Why would people get pets if they can’t afford to care for them in the first place?
This is a question of the ages — and one I am intimately familiar with, because I was one of those people.
What I have since learned is that pets, like people, need a great deal of care to both survive and thrive. If we can’t provide what our pet needs, we’re not being good pet caretakers.
As a backstory, I had a German Shepherd named Gypsy who died in October 2010. On the whole, Gypsy was easy to handle — shots once or twice a year, regular checkups and, of course, a never-ending supply of dog food and those squeaky toys that she never could get enough of.
However, as she got older, Gypsy contracted myasthenia gravis, a serious and rare condition that shot her needs from the mundane to the massive.
Gypsy needed special food, special care and, most of all, special medication and vet visits that quickly had a crippling effect on the household finances.
Veterinary bills were in the many thousands of dollars, and it took me a year and a half from her death to pay them off — with a vet who often gave discounts and sometimes even free medication because he knew how desperate my financial situation was.
Is that going to happen with every dog or cat? Probably not, but the potential is there.
Just like people, pets contract disease and infirmity as they age, and you can count on having to shell out more money toward the end of their lives to make them comfortable. If you love your pets, you need to be able to provide for them because they can’t provide for themselves.
The word “caregiver” absolutely applies to being a pet parent. Pets are dependent on your care for their comfort and well-being, and if you can’t afford to provide it, you should probably get a stuffed pony.
Justifications for Getting a Pet
“But, I’m lonely,” you might say, or “That poodle was just so Aunt Ethel; I had to get it for her,” or “I need that dog for home protection,” or even “I saved him from death at the shelter.”
Sure, those are all reasons why people buy or adopt pets. That doesn’t always make them the right reasons.
If you can’t afford to care for your pet, you shouldn’t get one — that’s the bottom line. Your pet can’t provide for him- or herself, so it’s on you (or Aunt Ethel) to do so.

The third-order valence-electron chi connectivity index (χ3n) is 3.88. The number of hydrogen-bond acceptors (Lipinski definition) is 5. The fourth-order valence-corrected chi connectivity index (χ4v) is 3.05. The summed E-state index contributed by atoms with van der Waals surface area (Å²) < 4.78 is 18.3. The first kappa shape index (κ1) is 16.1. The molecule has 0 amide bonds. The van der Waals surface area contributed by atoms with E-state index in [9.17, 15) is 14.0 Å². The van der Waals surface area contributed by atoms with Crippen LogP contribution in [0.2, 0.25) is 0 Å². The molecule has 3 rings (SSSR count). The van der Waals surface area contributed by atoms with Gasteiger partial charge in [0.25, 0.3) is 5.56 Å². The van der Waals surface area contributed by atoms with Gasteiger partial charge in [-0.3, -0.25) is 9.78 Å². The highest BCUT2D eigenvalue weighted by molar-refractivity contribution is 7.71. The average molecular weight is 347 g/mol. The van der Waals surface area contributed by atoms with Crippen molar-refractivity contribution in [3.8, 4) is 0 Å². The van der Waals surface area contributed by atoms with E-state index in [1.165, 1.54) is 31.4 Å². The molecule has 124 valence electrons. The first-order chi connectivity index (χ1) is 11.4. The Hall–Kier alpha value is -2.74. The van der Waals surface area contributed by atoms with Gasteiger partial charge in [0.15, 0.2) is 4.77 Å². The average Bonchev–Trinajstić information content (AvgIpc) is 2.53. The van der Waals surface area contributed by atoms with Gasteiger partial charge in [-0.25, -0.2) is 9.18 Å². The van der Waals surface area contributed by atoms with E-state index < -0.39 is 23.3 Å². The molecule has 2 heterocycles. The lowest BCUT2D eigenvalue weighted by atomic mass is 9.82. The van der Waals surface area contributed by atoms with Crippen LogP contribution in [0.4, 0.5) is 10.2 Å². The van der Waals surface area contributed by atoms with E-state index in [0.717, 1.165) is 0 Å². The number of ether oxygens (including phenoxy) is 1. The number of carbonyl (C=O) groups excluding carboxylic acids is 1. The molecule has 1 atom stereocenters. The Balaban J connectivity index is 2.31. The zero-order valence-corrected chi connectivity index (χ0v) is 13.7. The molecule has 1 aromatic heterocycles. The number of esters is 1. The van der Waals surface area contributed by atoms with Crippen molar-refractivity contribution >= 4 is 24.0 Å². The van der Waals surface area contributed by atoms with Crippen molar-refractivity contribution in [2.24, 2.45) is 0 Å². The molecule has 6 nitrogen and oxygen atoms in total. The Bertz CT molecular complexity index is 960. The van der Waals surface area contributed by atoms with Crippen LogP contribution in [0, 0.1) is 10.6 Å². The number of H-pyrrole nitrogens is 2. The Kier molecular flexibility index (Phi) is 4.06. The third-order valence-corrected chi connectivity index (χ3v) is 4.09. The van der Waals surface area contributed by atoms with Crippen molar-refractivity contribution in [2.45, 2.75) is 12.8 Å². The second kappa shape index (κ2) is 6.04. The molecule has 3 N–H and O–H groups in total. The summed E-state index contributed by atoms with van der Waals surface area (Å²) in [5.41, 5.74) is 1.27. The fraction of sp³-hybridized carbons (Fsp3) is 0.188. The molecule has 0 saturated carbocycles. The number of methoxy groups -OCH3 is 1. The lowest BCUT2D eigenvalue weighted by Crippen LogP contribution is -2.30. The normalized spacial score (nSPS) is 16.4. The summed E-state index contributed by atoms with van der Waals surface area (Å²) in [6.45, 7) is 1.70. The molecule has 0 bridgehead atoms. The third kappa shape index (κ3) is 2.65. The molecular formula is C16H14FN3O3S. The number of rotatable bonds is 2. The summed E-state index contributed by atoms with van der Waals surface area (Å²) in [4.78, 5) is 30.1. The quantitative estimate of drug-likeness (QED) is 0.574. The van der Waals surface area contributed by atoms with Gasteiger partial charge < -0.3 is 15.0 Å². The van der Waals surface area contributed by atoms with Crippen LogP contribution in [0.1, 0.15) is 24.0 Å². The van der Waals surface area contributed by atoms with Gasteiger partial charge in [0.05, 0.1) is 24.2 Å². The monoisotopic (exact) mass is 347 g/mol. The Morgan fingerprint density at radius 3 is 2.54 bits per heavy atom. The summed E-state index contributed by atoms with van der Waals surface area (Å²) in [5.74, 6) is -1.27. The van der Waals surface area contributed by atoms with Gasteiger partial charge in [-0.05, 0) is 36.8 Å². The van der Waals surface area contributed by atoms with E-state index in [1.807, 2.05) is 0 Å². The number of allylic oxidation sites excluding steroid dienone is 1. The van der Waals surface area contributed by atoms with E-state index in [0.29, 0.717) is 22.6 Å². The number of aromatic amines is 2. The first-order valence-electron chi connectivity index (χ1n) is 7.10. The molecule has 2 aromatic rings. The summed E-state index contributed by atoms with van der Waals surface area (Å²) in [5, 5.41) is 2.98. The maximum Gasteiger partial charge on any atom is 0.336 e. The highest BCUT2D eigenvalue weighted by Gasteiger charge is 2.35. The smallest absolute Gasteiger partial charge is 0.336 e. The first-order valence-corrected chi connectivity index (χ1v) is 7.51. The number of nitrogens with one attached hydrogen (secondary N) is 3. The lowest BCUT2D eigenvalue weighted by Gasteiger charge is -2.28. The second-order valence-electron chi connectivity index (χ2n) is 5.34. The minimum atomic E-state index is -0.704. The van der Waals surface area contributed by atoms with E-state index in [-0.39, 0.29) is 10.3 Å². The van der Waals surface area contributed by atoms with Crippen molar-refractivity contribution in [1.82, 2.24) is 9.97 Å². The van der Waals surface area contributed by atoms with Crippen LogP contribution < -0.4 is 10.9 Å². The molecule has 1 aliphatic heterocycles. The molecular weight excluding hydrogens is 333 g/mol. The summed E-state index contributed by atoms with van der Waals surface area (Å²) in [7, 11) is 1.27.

If you’re lonely, join a club. Aunt Ethel is great, but can she afford to care for Sir Jacques the poodle? Do you need home protection? A burglar alarm is probably cheaper in the long run.
And saving an animal from death is noble, but if you are condemning him or her to a life of unfulfilled needs, is that really better?
Don’t get me wrong, I am a huge advocate of shelter adoptions and if I could, I would go there right now and adopt all the animals. The key words there, though, are: “if I could.” I know that I couldn’t possibly afford to care properly for all those animals and that they would suffer more in the long run.
Considerations for the Life of Your Pet
When you’re looking to get a pet, there are basic financial considerations:
- Pet food, of course, is the first. That should be rolled into your monthly budget. Depending on what kind of food you purchase and where you purchase it, you’re probably looking at anywhere from $50 to $100 per month. Now say you have your pet for 10 years. That adds up to $6,000 to $12,000 just in food. It’s mind-boggling, isn’t it?
- Now, of course, you must also factor in veterinary care. Every pet needs yearly checkups and sometimes medication. This figure varies wildly around the country, but it’s a safe bet you’d be spending at least $150-$400 per year on your pet’s veterinary bills. That’s another $1,500 to $4,000. Holy moly!
- Then think about supplies, such as flea and tick control (necessary, especially in wooded and rural areas) as well as toys and home care or boarding when you go on trips.
The list is almost endless. When you think about it, making a pet part of your family is a pretty big financial responsibility!
Does my pet really need all those things? Well, yes. If you want to be a responsible pet parent, your pet will need all those things — and, in many cases, more.
This is really relatable to dogs and cats, but what if you have a turtle? Tanks and supplies are needed. What about a horse? Astronomical costs.
Taking pets in and giving them love is important, but it’s only the first step in the pet–caregiver relationship. It is up to you to provide your pets with the care and comfort they will need for the rest of their lives.